Updated from 2:06 p.m. EDT

Crude oil prices tumbled below the $50 a barrel level late Friday, after holding around $51 for most of the session, as a collapse in heating oil and gasoline triggered a major selloff in crude.

The June crude benchmark closed down $2.05, or 5%, to $49.72 in Nymex floor trading. Gasoline closed down 5 cents at $1.49 a gallon.

"This was a phenomenal day; heating oil and gasoline led prices downward most of the day, but suddenly the dam just broke, pulling down crude, and everybody was caught in long positions," said Lex Kern, a Nymex pit trader with MK brokerage.

Also keeping energy prices tight were data showing that the U.S. economy grew in the first quarter at a 3.1% annual rate, the slowest pace in two years, the Commerce Department said Thursday. High energy prices, among other items, helped curb consumer spending.

Friday's economic data were mixed, with personal income and spending higher than expected, as was the personal consumption expenditures index in the report. The Chicago purchasing managers index fell but not as much as expected, while the University of Michigan consumer sentiment index was unexpectedly revised down.

A question repeatedly asked by analysts and economists is when high energy prices will start slowing demand at the pump. Some say Americans are able to stomach the price hikes and will continue to drive despite higher gasoline prices, while others say that a slowdown in demand is closer than people think and is likely to be the key ingredient for bringing down prices in the near future.

Either way, drivers are currently burdened with gas prices over $2 a gallon, holding them back from spending money elsewhere.

"Consumer behavior will probably change when gasoline prices hit about $3 a gallon," said Bill O'Grady, assistant director of market analysis at A.G. Edwards. He compares the current tightness in the energy market to the oil crisis in the late 1970s and early 1980s, when, adjusted to inflation and to the CPI, gasoline prices reached $3 a gallon. "If you look at auto advertisements at that time, you would see smaller cars that promote better gasoline usage," he said.

O'Grady estimates that at some point prices will force consumers to sell their SUVs, use more public transportation and carpool. "We aren't there yet, but this scenario is likely to happen in five to 10 years," he says.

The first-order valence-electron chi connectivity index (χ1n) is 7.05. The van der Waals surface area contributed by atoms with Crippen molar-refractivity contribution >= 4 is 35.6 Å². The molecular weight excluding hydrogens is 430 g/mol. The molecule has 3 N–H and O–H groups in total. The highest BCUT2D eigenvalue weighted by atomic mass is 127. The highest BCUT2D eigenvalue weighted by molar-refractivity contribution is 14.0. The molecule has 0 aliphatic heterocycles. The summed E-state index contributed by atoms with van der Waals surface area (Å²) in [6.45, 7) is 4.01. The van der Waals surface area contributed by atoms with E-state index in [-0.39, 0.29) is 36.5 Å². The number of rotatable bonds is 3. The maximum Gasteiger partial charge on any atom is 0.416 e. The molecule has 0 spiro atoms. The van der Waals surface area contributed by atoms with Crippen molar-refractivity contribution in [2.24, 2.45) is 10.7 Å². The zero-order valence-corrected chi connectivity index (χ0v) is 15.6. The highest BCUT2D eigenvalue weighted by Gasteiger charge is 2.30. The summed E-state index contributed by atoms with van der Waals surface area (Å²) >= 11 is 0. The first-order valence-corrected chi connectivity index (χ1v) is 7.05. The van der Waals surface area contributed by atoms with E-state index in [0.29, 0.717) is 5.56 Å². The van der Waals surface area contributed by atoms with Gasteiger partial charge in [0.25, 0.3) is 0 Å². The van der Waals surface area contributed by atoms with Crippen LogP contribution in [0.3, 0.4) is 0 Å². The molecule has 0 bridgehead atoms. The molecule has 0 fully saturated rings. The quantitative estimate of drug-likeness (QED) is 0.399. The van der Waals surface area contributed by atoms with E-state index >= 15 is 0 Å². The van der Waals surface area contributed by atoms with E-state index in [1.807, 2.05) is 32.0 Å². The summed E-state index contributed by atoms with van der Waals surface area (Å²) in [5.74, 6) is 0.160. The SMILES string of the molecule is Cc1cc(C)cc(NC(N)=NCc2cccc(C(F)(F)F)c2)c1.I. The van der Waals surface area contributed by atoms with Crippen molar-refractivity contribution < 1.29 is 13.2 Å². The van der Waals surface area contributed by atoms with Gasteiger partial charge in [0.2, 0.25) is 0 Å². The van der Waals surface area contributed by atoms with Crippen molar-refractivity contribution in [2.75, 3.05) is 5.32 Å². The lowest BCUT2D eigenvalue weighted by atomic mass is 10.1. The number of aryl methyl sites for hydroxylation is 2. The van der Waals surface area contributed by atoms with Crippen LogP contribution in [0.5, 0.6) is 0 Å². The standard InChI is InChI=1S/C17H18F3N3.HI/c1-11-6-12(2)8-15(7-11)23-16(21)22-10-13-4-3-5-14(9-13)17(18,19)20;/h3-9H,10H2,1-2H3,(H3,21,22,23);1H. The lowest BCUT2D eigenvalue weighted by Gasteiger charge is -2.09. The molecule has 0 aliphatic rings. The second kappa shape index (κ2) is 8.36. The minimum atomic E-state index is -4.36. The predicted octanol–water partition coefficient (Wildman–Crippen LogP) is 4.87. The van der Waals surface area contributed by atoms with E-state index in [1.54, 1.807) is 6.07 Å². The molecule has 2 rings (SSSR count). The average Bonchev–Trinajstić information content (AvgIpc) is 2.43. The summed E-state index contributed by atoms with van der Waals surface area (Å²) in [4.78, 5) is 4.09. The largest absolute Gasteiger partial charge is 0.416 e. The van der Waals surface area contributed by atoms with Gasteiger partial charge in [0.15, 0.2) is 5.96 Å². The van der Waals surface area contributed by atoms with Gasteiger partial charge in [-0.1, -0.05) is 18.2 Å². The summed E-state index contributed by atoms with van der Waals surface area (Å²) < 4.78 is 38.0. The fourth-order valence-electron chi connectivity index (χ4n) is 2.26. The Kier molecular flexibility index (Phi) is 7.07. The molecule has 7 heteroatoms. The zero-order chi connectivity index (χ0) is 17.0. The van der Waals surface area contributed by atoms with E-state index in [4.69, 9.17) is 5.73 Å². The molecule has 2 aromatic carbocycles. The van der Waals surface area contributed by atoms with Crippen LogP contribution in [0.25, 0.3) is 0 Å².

Full-sized SUVs lost 1.2 percentage points of U.S. market share in February and March, and large pickups were down about 2 points, according to The Auto Channel, an auto information Web site. Fuel-efficient compact cars, on the other hand, gained 2.2 points of market share in the same period.

But gasoline retail prices also are weighing on the integrated oil and gas producers. Marketing margins -- the difference between the cost of producing a barrel of crude and the amount charged for gasoline at the pump -- have reportedly been shrinking at the major oil producers. That's a sign that consumers are forcing suppliers to reduce prices at the pump. Higher oil prices do not mean higher pricing power for the integrated companies.

In company news,


(CVX) - Get Report

said its net income for the first quarter rose 4%, but it had lower earnings from its refining and marketing operations. "U.S. refining, marketing and transportation earnings of $58 million decreased $218 million from last year's first quarter," the company said in a statement. "The company's refined-product margins were lower in the 2005 period, primarily for West Coast operations."

In other words, ChevronTexaco was not as profitable at selling its motor fuels to consumers.

Anadarko Petroleum

(APC) - Get Report

, an independent gas and oil production company, said its first-quarter profit rose by 25 percent to $490 million, or $2.05 per share, compared with $392 million, or $1.55 per share, in the year-ago period. This beats analysts' earnings estimates of $2 per share according to Thomson Financial. Revenue rose 5% to $1.53 billion. Shares rose 1.30%, to $73.01.

Based on the growing demand for drilling equipment, analyst James Stone at UBS raised his rating on

Rowan Cos.

( RD) to buy from neutral. "The company's strong niche as the premier driller for harsh environment or ultradeep wells should serve the company well as operators take on more challenging drilling conditions," Stone said in a note. Shares rose slightly by 0.23% to $26.54.

Shares of major oil producers gained.


(BP) - Get Report

gained 0.79%;

Exxon Mobil

(XOM) - Get Report

increased 1.71%;


rose 0.87%; and

Royal Dutch/Shell


increased 0.24%.